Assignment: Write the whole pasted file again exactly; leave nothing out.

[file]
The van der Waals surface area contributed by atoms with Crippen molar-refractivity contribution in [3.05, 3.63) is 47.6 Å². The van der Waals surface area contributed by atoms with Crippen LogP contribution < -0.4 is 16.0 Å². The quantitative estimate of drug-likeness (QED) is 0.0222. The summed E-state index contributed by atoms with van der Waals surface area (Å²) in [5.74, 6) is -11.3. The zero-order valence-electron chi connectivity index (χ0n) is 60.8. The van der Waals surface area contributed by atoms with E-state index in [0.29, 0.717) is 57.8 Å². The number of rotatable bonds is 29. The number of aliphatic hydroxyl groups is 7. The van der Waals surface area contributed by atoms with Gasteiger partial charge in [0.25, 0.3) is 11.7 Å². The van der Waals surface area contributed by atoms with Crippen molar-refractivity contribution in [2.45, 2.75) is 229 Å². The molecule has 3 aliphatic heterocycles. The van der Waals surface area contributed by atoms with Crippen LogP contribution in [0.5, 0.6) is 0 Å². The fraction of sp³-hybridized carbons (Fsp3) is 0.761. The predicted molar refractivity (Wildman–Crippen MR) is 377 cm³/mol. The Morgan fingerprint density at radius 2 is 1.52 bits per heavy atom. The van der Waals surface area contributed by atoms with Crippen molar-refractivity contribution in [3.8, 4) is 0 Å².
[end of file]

The van der Waals surface area contributed by atoms with Crippen molar-refractivity contribution in [3.05, 3.63) is 47.6 Å². The van der Waals surface area contributed by atoms with Crippen LogP contribution < -0.4 is 16.0 Å². The quantitative estimate of drug-likeness (QED) is 0.0222. The summed E-state index contributed by atoms with van der Waals surface area (Å²) in [5.74, 6) is -11.3. The zero-order valence-electron chi connectivity index (χ0n) is 60.8. The van der Waals surface area contributed by atoms with E-state index in [0.29, 0.717) is 57.8 Å². The number of rotatable bonds is 29. The number of aliphatic hydroxyl groups is 7. The van der Waals surface area contributed by atoms with Gasteiger partial charge in [0.25, 0.3) is 11.7 Å². The van der Waals surface area contributed by atoms with Crippen molar-refractivity contribution in [2.45, 2.75) is 229 Å². The molecule has 3 aliphatic heterocycles. The van der Waals surface area contributed by atoms with Crippen LogP contribution in [0.5, 0.6) is 0 Å². The fraction of sp³-hybridized carbons (Fsp3) is 0.761. The predicted molar refractivity (Wildman–Crippen MR) is 377 cm³/mol. The Morgan fingerprint density at radius 2 is 1.52 bits per heavy atom. The van der Waals surface area contributed by atoms with Crippen molar-refractivity contribution in [3.8, 4) is 0 Å².